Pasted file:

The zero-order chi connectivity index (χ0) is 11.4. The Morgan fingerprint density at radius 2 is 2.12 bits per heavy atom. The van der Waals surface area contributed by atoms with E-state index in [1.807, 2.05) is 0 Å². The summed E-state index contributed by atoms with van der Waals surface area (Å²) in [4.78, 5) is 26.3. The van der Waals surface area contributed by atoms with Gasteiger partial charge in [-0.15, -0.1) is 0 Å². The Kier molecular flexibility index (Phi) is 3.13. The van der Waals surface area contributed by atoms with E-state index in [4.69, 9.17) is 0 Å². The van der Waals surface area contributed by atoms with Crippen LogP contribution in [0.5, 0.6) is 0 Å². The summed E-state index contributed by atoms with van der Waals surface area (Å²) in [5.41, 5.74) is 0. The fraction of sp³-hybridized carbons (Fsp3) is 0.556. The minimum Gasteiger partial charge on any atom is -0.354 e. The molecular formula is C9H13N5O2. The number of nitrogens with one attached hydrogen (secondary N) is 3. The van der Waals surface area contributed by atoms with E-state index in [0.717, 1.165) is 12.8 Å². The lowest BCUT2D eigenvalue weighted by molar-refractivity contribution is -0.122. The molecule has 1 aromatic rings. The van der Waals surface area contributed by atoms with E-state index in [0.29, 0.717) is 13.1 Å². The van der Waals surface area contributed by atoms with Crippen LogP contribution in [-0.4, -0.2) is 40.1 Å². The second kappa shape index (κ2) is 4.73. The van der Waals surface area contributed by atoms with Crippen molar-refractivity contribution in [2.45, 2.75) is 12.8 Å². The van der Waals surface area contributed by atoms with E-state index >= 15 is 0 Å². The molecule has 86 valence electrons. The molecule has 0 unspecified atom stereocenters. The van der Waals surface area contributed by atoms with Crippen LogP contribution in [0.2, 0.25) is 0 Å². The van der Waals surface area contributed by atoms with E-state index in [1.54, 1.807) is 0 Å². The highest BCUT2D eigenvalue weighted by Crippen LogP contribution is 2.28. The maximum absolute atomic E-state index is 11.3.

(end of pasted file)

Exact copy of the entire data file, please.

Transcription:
The zero-order chi connectivity index (χ0) is 11.4. The Morgan fingerprint density at radius 2 is 2.12 bits per heavy atom. The van der Waals surface area contributed by atoms with E-state index in [1.807, 2.05) is 0 Å². The summed E-state index contributed by atoms with van der Waals surface area (Å²) in [4.78, 5) is 26.3. The van der Waals surface area contributed by atoms with Gasteiger partial charge in [-0.15, -0.1) is 0 Å². The Kier molecular flexibility index (Phi) is 3.13. The van der Waals surface area contributed by atoms with E-state index in [4.69, 9.17) is 0 Å². The van der Waals surface area contributed by atoms with Crippen LogP contribution in [0.5, 0.6) is 0 Å². The summed E-state index contributed by atoms with van der Waals surface area (Å²) in [5.41, 5.74) is 0. The fraction of sp³-hybridized carbons (Fsp3) is 0.556. The minimum Gasteiger partial charge on any atom is -0.354 e. The molecular formula is C9H13N5O2. The number of nitrogens with one attached hydrogen (secondary N) is 3. The van der Waals surface area contributed by atoms with E-state index in [0.717, 1.165) is 12.8 Å². The lowest BCUT2D eigenvalue weighted by molar-refractivity contribution is -0.122. The molecule has 1 aromatic rings. The van der Waals surface area contributed by atoms with E-state index in [0.29, 0.717) is 13.1 Å². The van der Waals surface area contributed by atoms with Crippen LogP contribution in [-0.4, -0.2) is 40.1 Å². The second kappa shape index (κ2) is 4.73. The van der Waals surface area contributed by atoms with Crippen molar-refractivity contribution in [2.45, 2.75) is 12.8 Å². The van der Waals surface area contributed by atoms with E-state index >= 15 is 0 Å². The molecule has 86 valence electrons. The molecule has 0 unspecified atom stereocenters. The van der Waals surface area contributed by atoms with Crippen LogP contribution in [0.2, 0.25) is 0 Å². The van der Waals surface area contributed by atoms with E-state index in [1.54, 1.807) is 0 Å². The highest BCUT2D eigenvalue weighted by Crippen LogP contribution is 2.28. The maximum absolute atomic E-state index is 11.3.